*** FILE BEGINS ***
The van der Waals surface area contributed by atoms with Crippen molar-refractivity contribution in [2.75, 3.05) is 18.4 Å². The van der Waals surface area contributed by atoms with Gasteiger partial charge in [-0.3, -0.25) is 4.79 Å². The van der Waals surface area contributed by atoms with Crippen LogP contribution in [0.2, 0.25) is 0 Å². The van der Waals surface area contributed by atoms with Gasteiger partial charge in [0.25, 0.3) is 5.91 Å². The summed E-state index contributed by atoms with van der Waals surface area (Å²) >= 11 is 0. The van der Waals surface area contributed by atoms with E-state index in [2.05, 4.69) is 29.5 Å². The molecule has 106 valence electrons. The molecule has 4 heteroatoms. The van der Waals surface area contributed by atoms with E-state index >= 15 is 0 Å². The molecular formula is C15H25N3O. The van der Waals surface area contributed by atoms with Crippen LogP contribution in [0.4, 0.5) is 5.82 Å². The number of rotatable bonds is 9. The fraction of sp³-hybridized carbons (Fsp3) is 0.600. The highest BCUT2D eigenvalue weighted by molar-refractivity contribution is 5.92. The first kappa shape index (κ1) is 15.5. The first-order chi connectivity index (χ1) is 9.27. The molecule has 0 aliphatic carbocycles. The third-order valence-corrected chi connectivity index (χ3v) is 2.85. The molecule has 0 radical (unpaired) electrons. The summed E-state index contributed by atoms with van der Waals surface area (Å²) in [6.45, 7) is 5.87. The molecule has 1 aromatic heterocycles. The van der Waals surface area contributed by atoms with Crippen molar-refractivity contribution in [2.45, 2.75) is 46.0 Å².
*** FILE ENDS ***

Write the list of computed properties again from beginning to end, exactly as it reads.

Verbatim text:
The van der Waals surface area contributed by atoms with Crippen molar-refractivity contribution in [2.75, 3.05) is 18.4 Å². The van der Waals surface area contributed by atoms with Gasteiger partial charge in [-0.3, -0.25) is 4.79 Å². The van der Waals surface area contributed by atoms with Crippen LogP contribution in [0.2, 0.25) is 0 Å². The van der Waals surface area contributed by atoms with Gasteiger partial charge in [0.25, 0.3) is 5.91 Å². The summed E-state index contributed by atoms with van der Waals surface area (Å²) >= 11 is 0. The van der Waals surface area contributed by atoms with E-state index in [2.05, 4.69) is 29.5 Å². The molecule has 106 valence electrons. The molecule has 4 heteroatoms. The van der Waals surface area contributed by atoms with E-state index >= 15 is 0 Å². The molecular formula is C15H25N3O. The van der Waals surface area contributed by atoms with Crippen LogP contribution in [0.4, 0.5) is 5.82 Å². The number of rotatable bonds is 9. The fraction of sp³-hybridized carbons (Fsp3) is 0.600. The highest BCUT2D eigenvalue weighted by molar-refractivity contribution is 5.92. The first kappa shape index (κ1) is 15.5. The first-order chi connectivity index (χ1) is 9.27. The molecule has 0 aliphatic carbocycles. The third-order valence-corrected chi connectivity index (χ3v) is 2.85. The molecule has 0 radical (unpaired) electrons. The summed E-state index contributed by atoms with van der Waals surface area (Å²) in [6.45, 7) is 5.87. The molecule has 1 aromatic heterocycles. The van der Waals surface area contributed by atoms with Crippen molar-refractivity contribution in [2.45, 2.75) is 46.0 Å².